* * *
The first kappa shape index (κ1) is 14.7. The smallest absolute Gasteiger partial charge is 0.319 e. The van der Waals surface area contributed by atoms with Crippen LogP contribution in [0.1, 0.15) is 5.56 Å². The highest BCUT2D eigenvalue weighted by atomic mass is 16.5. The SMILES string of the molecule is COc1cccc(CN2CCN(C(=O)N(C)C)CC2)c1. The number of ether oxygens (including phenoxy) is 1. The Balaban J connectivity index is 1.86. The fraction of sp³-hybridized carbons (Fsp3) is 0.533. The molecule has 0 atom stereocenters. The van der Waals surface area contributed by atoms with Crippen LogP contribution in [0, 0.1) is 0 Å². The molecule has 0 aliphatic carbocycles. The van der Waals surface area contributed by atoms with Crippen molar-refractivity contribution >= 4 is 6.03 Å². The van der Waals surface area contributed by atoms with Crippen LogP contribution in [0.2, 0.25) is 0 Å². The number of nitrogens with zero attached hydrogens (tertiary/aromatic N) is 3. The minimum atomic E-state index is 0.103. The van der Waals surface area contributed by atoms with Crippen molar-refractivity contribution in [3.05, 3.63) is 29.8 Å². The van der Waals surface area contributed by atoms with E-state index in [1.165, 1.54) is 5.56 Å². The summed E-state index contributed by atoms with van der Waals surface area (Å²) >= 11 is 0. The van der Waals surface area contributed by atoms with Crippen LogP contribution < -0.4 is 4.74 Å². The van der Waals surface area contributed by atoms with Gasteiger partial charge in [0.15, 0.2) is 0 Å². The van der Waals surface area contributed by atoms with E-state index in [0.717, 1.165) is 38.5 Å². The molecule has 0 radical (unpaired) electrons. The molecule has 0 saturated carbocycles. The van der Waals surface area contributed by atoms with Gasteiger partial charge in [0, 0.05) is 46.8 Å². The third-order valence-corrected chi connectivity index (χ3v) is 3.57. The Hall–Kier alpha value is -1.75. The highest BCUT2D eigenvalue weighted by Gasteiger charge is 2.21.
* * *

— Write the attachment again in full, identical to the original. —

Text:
The first kappa shape index (κ1) is 14.7. The smallest absolute Gasteiger partial charge is 0.319 e. The van der Waals surface area contributed by atoms with Crippen LogP contribution in [0.1, 0.15) is 5.56 Å². The highest BCUT2D eigenvalue weighted by atomic mass is 16.5. The SMILES string of the molecule is COc1cccc(CN2CCN(C(=O)N(C)C)CC2)c1. The number of ether oxygens (including phenoxy) is 1. The Balaban J connectivity index is 1.86. The fraction of sp³-hybridized carbons (Fsp3) is 0.533. The molecule has 0 atom stereocenters. The van der Waals surface area contributed by atoms with Crippen LogP contribution in [0, 0.1) is 0 Å². The molecule has 0 aliphatic carbocycles. The van der Waals surface area contributed by atoms with Crippen molar-refractivity contribution >= 4 is 6.03 Å². The van der Waals surface area contributed by atoms with Crippen LogP contribution in [0.2, 0.25) is 0 Å². The number of nitrogens with zero attached hydrogens (tertiary/aromatic N) is 3. The minimum atomic E-state index is 0.103. The van der Waals surface area contributed by atoms with Crippen molar-refractivity contribution in [3.05, 3.63) is 29.8 Å². The van der Waals surface area contributed by atoms with E-state index in [1.165, 1.54) is 5.56 Å². The summed E-state index contributed by atoms with van der Waals surface area (Å²) >= 11 is 0. The van der Waals surface area contributed by atoms with Crippen LogP contribution < -0.4 is 4.74 Å². The van der Waals surface area contributed by atoms with Gasteiger partial charge in [0.15, 0.2) is 0 Å². The van der Waals surface area contributed by atoms with E-state index in [0.717, 1.165) is 38.5 Å². The molecule has 0 radical (unpaired) electrons. The molecule has 0 saturated carbocycles. The van der Waals surface area contributed by atoms with Gasteiger partial charge in [0, 0.05) is 46.8 Å². The third-order valence-corrected chi connectivity index (χ3v) is 3.57. The Hall–Kier alpha value is -1.75. The highest BCUT2D eigenvalue weighted by Gasteiger charge is 2.21.